Photodynamic therapy (PT) is a newer treatment option for Squamous Cell Carcinoma, and is not available everywhere. This type of treatment involves putting a light-sensitive material in the tumor and exposing the tumor to a specific wavelength of light. This causes the light-sensitive chemical to become active and destroy the tumor cells.20 It can be used repeatedly and with other treatment options.21 The side effects include swelling, redness, sensitivity to light, and death of healthy tissue around the tumor site. A recent study followed 12 cats with SCC that were treated with PT. Researchers found that when used alone, PT resulted in shrinkage of shallow tumors of the nose and ear, but had little effect on deeper tumors. When used in combination with surgery, two cats exhibited a partial response to therapy, and one exhibited a complete response.20
Feline Mammary Cancer
Feline mammary cancer (FMC) is the third most common cancer in female cats. It is very uncommon in males, but cases have been reported.22 The mammary gland tumors that result from FMC can be benign or malignant. However, research shows that 80-96% of mammary tumors are malignant, meaning that they can invade nearby tissues, and are capable of metastasis (spreading to distant parts of the body).2223 Unfortunately malignant mammary tumors tend to be much more harmful.
Cats have four mammary glands on each side of their body, any of which can be affected by FMC. They are referred to as axillary, thoracic, abdominal, and inguinal glands. These glands are the sites of primary tumor growth. As with breast cancer in women, FMC is highly metastatic. As a result, this type of cancer can spread to the lungs, the lining of the lungs and chest cavity (pleura), liver, regional lymph nodes, and other parts of the body.
Genes that have been targeted in human breast cancer research have also been studied in feline mammary cancer. HER-2/neu is the gene that encodes the human epidermal growth factor receptor (type 2) protein. This protein resides on cell surfaces, where it can interact with growth signals. If gene amplification creates extra copies of the HER-2 gene, then its corresponding protein will also be overexpressed. This is thought to lead to increased cell proliferation. HER-2 overexpression has been detected in up to 30% of human breast cancer cases.22 Similarly, it occurs in 30% of feline mammary cancer cases.4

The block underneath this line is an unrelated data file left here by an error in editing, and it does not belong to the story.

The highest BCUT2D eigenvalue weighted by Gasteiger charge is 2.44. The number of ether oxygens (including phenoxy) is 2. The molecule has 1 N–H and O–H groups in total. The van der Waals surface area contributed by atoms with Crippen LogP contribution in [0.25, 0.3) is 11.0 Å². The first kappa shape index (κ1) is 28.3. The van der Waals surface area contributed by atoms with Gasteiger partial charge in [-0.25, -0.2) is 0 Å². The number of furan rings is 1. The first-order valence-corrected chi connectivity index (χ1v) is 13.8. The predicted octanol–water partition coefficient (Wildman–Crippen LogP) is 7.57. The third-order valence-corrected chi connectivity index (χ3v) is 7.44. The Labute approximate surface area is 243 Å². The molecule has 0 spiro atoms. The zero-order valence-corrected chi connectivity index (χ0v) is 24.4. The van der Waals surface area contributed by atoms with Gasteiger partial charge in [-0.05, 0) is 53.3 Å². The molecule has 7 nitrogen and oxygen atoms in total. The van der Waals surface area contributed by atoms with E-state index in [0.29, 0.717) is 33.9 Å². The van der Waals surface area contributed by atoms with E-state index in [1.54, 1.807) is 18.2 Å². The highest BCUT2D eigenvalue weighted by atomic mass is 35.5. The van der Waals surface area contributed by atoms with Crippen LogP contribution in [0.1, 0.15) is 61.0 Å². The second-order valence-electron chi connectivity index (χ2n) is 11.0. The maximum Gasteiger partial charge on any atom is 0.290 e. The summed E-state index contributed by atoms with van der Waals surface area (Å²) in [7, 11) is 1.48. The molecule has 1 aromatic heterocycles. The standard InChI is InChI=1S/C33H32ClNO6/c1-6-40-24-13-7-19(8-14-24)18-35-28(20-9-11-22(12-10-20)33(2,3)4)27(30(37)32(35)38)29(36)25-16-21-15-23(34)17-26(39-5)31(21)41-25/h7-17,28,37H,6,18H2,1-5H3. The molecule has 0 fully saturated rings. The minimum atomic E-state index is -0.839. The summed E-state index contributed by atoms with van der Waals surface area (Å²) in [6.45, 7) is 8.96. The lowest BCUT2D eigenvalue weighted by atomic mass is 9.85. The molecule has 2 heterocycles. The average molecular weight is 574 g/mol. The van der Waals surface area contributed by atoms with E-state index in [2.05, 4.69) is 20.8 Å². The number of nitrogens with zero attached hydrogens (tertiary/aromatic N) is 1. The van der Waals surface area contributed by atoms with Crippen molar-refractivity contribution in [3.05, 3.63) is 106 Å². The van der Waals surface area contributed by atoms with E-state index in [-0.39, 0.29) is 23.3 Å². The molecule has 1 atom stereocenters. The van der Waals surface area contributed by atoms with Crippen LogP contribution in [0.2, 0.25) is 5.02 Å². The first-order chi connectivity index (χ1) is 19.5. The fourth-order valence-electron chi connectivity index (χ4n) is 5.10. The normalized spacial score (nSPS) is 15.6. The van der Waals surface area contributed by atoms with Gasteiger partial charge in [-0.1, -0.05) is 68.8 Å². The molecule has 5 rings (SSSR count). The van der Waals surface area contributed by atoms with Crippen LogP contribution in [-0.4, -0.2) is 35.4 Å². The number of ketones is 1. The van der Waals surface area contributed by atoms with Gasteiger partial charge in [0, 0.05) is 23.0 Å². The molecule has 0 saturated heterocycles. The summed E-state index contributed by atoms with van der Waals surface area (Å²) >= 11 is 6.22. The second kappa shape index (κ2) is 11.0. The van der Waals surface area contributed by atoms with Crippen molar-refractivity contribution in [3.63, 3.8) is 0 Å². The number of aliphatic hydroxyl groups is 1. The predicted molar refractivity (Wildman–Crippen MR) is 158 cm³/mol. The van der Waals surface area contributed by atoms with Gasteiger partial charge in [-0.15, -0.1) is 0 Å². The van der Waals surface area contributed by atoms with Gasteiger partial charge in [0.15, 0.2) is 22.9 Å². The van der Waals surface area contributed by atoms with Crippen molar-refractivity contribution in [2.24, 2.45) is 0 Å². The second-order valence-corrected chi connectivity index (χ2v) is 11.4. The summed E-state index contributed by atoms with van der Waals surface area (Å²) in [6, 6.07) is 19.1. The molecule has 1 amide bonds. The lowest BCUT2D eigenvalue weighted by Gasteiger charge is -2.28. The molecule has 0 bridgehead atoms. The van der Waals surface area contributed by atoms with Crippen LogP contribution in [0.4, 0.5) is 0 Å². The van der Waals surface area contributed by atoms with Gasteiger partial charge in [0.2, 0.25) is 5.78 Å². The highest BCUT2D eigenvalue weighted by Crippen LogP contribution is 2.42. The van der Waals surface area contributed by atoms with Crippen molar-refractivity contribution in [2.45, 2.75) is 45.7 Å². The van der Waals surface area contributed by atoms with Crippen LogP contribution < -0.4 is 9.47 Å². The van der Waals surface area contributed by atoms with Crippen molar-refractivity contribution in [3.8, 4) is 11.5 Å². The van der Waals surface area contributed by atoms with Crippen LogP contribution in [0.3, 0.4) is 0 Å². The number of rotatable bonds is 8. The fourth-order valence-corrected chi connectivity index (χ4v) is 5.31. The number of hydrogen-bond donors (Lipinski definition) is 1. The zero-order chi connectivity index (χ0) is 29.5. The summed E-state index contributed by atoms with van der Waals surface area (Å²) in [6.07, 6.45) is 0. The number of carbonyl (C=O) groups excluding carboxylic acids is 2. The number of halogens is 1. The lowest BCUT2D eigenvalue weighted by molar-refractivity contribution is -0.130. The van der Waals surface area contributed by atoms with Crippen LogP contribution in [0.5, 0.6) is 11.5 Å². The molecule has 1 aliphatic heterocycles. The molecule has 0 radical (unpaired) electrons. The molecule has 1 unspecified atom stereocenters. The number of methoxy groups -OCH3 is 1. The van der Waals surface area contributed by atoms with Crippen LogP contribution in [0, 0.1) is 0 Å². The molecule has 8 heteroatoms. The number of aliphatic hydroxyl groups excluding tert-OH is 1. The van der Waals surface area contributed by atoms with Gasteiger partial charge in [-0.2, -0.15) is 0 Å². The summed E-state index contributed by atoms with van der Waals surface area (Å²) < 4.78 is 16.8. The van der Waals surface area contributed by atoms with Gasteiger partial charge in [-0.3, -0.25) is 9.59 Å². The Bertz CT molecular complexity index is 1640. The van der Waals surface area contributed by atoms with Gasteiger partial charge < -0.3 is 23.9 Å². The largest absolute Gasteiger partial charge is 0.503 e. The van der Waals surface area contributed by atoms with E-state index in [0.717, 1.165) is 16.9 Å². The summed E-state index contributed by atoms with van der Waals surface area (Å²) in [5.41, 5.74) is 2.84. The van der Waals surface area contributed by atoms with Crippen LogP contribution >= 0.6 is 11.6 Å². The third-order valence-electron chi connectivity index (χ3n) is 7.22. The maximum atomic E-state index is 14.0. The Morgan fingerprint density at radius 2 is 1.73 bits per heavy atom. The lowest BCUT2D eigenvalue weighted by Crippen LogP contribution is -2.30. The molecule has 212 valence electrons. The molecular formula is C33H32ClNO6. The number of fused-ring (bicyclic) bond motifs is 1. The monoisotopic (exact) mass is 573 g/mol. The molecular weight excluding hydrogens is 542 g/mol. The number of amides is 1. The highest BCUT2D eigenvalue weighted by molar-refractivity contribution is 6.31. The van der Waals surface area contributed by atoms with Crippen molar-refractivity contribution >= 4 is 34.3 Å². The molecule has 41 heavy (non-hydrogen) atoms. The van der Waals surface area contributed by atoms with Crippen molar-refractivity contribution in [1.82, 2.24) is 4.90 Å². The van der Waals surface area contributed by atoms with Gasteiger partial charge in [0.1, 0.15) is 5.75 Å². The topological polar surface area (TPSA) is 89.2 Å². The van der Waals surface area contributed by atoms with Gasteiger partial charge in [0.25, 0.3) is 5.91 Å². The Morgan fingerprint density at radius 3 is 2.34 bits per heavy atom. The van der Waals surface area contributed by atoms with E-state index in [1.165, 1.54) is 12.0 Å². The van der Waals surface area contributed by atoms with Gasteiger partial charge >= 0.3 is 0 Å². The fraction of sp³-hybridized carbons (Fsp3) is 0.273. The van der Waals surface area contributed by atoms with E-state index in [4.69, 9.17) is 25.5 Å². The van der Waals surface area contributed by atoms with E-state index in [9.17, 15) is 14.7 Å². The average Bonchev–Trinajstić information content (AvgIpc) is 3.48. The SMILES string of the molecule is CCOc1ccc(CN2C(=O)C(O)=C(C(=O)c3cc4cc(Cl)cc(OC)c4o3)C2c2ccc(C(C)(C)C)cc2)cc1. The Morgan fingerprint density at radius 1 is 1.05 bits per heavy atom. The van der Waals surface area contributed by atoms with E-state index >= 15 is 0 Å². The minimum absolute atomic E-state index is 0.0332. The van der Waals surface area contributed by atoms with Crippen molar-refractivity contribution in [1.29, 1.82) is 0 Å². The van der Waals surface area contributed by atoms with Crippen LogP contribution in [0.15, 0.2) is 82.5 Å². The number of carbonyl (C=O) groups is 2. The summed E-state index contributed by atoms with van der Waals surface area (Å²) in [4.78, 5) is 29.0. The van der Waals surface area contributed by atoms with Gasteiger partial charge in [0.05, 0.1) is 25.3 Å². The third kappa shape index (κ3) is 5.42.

While all feline breeds may be affected by FMC, some are at a higher risk than others.4 Studies have shown the Siamese breed to have twice the risk of developing this type of cancer.2224 Risk increases with age up to 14 years, with an average age of tumor development between 10 and 11 years.2223 Early spaying reduces risk. According to one study, intact females are 7 times more likely to develop mammary tumors than cats that are spayed at a young age.25 The latest age at which spaying effectively reduces FMC risk has not been determined.
FMC is most often detected when pet owners or veterinarians feel a mass during examination of the mammary region. However masses can also indicate other conditions, such as severely inflamed lesions, cysts, follicular tumors, and others.4 Histology can be used to confirm the diagnosis and classify the lesion. Tumors are graded as well differentiated, moderately differentiated, or poorly differentiated, based on the appearance of the tissue/cells under a microscope.
Veterinarians and researchers agree that tumor size is the most important prognostic factor in FMC cases, affecting the progression of the disease and the survival time.4 In general, larger tumors have a worse prognosis. Lymph node involvement and degree of metastasis also determine the severity of FMC cases.
Surgical removal of mammary tumors is the most common treatment choice. This may include nodulectomy (removal of one or more cell clusters), partial or complete removal of the affected mammary gland(s), removal of lymph nodes, and mastectomy (removal of all glands on the affected side(s)). Veterinarians may use radiation or chemotherapy in addition to surgery. Drugs used to treat FMC include 5-fluoroucil, doxorubicin, cyclophosphamide, methotrexate, prednisone, and vincristine.26 It has been shown that cats that respond to doxorubicin-cyclophosphamide treatments survive for longer periods of time.27
Visit the following sections to learn more:
Cancer in Dogs
According to the Texas A&M University College of Veterinary Medicine, "Dogs have 35 times as much skin cancer as do humans, 4 times as many breast tumors, 8 times as much bone cancer, and twice as high an incidence of leukemia."28
Other common types of cancer found in dogs include cancer of the mouth, lymphoma, testicular, and abdominal tumors.2 Osteosarcoma, or bone cancer, is most common in large dog breeds, such as Great Danes, mastiffs, Labrador Retrievers, and Rottweilers. 3
Canine Transmissible Venereal Tumor
Overview and Transmission